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Ernstberger, Johannes, 2016. Perceived multifunctionality of agroforestry trees in Northern Ethiopia : a case study of the perceived functions and associated personal values of trees for farming households in Tigray. Second cycle, A2E. Alnarp: SLU, Department of Work Science, Business Economics, and Environmental Psychology

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Abstract

This case study explored perceptions on the beneficial and detrimental functions obtained from agroforestry trees in two sites in Northern Ethiopia. These perceived functions were contextualized and their contribution to a multifunctionality in agriculture discussed. 55 farming household heads and five informants in two study sites, Abreha we Atsbah and Mayberazio, participated in the study. Semi-structured interviews were conducted with participants in March 2016. Using a Means-End Chain framework, cognitive structures around the perceived functions were revealed. It was investigated which attributes are seen as provoking certain functions and how the functions contribute towards the achievement of personal values. The most mentioned beneficial functions of agroforestry trees were wood for construction (98% of households), fuel (95%), sale (84%), fodder (82%), land improvement (69%), and fencing material (47%). The most mentioned drawbacks of agroforestry trees were detrimental shade (78% of households), resource depletion (16%), and barrier for cultivation (13%). Farming households were found to carefully design their agroforestry system in order to obtain the requested functions. The results of the study show that functions can contribute to three spheres: (i) to support the household’s livelihood, (ii) to serve as business incentive, or (iii) to the personal satisfaction of the household members. A comparison of the personal values related to function indicate that agroforestry trees are perceived as particularly beneficial if they contribute to more than one of these spheres. Thus, participants of this study were found to be interested in a multifunctional portfolio of agroforestry tree functions which is aligned with their household farming goals.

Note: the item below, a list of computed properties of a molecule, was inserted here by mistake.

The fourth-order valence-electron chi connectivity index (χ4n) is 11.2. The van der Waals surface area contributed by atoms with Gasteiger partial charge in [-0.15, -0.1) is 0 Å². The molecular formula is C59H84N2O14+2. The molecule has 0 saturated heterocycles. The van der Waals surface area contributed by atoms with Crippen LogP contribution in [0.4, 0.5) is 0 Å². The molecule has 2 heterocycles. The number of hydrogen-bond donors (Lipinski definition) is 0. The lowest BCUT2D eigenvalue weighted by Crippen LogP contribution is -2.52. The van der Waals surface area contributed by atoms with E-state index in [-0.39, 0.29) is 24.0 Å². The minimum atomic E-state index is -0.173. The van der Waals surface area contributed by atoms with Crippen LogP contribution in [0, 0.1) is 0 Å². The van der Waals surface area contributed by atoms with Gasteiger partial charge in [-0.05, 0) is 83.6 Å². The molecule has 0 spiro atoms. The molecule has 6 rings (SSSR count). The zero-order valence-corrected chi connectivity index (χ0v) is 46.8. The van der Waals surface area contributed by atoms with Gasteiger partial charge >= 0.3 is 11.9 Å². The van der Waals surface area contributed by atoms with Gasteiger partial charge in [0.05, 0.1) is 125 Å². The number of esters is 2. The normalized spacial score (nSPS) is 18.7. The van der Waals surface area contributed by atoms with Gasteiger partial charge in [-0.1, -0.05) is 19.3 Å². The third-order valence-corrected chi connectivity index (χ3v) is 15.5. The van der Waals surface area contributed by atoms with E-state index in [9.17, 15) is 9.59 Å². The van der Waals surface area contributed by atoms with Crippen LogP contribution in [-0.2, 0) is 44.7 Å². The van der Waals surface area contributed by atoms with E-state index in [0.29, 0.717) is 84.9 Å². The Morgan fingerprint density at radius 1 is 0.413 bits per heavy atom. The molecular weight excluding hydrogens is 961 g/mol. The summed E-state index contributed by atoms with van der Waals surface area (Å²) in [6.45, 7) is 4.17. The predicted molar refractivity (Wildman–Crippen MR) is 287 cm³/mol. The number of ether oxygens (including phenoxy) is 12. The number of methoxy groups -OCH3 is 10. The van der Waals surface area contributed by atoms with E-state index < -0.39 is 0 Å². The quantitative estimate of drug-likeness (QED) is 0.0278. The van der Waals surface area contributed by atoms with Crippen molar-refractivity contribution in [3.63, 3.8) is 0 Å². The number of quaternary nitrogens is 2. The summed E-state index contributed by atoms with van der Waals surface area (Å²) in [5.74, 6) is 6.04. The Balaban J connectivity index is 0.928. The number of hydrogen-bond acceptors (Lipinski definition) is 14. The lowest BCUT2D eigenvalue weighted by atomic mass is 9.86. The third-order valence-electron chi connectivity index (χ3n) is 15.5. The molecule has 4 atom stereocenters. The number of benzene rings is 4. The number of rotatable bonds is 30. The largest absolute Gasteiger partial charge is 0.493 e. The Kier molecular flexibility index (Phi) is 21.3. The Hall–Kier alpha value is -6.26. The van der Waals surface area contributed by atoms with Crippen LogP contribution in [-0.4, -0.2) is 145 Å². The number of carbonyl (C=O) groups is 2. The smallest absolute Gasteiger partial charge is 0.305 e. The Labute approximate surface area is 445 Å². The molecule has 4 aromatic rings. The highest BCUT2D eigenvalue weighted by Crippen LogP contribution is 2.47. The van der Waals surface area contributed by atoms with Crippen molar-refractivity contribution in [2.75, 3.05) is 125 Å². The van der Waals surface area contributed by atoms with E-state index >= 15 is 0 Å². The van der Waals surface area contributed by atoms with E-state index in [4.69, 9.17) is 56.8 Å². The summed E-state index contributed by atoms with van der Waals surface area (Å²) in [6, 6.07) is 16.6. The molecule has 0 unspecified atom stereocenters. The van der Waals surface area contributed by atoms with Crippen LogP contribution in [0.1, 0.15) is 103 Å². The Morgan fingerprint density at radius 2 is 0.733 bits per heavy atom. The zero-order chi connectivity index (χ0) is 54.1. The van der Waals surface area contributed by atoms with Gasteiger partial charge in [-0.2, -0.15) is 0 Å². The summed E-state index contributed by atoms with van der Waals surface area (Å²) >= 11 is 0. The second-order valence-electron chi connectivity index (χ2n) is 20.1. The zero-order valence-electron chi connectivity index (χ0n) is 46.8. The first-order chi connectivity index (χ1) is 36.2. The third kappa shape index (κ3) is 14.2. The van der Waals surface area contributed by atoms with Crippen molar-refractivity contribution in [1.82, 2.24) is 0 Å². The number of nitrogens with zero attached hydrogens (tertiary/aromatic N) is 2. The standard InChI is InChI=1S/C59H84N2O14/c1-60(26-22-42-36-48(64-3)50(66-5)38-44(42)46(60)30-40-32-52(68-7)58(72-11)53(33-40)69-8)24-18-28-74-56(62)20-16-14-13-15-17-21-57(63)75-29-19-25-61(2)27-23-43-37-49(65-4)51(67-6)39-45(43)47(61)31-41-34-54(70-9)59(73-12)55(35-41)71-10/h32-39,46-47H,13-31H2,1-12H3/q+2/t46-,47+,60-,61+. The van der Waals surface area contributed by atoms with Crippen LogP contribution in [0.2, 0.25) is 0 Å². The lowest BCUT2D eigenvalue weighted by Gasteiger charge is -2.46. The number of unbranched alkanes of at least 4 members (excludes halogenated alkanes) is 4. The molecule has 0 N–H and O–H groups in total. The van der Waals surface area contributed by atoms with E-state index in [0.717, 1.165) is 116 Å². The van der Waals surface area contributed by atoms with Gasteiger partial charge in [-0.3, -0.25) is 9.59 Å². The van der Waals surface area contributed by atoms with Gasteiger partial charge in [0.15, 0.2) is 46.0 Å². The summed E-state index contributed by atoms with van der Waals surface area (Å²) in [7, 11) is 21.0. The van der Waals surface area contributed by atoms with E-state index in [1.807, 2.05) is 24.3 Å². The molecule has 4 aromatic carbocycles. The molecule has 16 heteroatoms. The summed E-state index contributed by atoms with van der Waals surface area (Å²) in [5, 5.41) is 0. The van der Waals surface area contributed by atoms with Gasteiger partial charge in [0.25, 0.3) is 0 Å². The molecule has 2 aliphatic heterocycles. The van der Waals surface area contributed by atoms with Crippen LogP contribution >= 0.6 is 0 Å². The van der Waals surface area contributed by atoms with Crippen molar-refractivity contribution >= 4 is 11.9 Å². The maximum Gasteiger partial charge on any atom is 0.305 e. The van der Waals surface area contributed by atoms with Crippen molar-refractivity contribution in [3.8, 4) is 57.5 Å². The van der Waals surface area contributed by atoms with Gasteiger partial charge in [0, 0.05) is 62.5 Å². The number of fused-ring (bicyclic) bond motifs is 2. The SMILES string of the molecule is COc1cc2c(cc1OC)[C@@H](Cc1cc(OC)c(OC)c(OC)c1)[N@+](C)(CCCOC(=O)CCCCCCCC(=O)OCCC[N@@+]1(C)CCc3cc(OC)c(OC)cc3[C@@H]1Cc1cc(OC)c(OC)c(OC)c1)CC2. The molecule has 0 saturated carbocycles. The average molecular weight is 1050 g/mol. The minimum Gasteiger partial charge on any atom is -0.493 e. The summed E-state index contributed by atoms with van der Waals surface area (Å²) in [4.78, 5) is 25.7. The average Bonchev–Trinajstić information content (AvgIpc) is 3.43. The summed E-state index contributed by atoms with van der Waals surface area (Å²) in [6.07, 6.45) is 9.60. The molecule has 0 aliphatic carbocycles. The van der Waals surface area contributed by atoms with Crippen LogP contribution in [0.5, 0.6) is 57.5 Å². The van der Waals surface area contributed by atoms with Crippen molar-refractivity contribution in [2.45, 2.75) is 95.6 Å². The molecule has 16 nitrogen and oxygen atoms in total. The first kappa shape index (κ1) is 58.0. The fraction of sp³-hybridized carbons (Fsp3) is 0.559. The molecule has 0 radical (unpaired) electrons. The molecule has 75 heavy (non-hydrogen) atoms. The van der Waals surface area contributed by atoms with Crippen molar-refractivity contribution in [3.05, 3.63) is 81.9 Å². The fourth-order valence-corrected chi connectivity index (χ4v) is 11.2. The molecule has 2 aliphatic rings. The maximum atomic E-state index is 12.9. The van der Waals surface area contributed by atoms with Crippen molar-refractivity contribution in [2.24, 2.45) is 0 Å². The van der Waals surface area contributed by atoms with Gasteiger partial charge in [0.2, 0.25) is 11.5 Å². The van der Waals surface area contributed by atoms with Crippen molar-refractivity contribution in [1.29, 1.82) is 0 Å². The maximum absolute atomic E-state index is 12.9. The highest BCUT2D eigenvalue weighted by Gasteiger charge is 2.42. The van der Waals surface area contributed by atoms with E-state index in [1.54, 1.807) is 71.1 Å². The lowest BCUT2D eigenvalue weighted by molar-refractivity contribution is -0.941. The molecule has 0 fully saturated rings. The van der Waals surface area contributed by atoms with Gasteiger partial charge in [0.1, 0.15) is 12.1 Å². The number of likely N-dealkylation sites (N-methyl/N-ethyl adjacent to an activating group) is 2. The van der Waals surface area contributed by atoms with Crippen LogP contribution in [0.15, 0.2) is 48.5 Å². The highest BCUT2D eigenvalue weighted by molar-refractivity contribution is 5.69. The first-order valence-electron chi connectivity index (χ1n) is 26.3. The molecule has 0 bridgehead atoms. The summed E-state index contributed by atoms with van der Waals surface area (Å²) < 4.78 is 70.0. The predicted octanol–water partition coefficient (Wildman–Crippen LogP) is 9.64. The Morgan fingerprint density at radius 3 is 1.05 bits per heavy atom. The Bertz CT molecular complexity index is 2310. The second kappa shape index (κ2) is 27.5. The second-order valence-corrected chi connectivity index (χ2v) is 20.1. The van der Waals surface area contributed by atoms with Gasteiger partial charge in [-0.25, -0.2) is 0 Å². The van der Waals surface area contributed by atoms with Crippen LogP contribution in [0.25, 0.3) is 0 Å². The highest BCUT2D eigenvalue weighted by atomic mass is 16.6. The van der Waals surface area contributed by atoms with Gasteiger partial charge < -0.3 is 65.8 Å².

Main title:Perceived multifunctionality of agroforestry trees in Northern Ethiopia
Subtitle:a case study of the perceived functions and associated personal values of trees for farming households in Tigray
Authors:Ernstberger, Johannes
Supervisor:Jensen, Erik Steen and Palsdottir, Anna Maria and Tesfay Belay, Girmay
Examiner:Tasin, Marco
Series:UNSPECIFIED
Volume/Sequential designation:UNSPECIFIED
Year of Publication:2016
Level and depth descriptor:Second cycle, A2E
Student's programme affiliation:LM005 Agroecology - Master's programme 120 HEC
Department:(LTJ, LTV) > Department of Work Science, Business Economics, and Environmental Psychology
Keywords:agroforestry, multifunctionality, multifunctional agriculture, means-end chain theory, Tigray, personal values, ethnobotany, Ethiopia
URN:NBN:urn:nbn:se:slu:epsilon-s-6295
Permanent URL:
http://urn.kb.se/resolve?urn=urn:nbn:se:slu:epsilon-s-6295
Subjects:Forestry - General aspects
Forest engineering
Language:English
Deposited On:06 Apr 2017 06:46
Metadata Last Modified:06 Apr 2017 06:46

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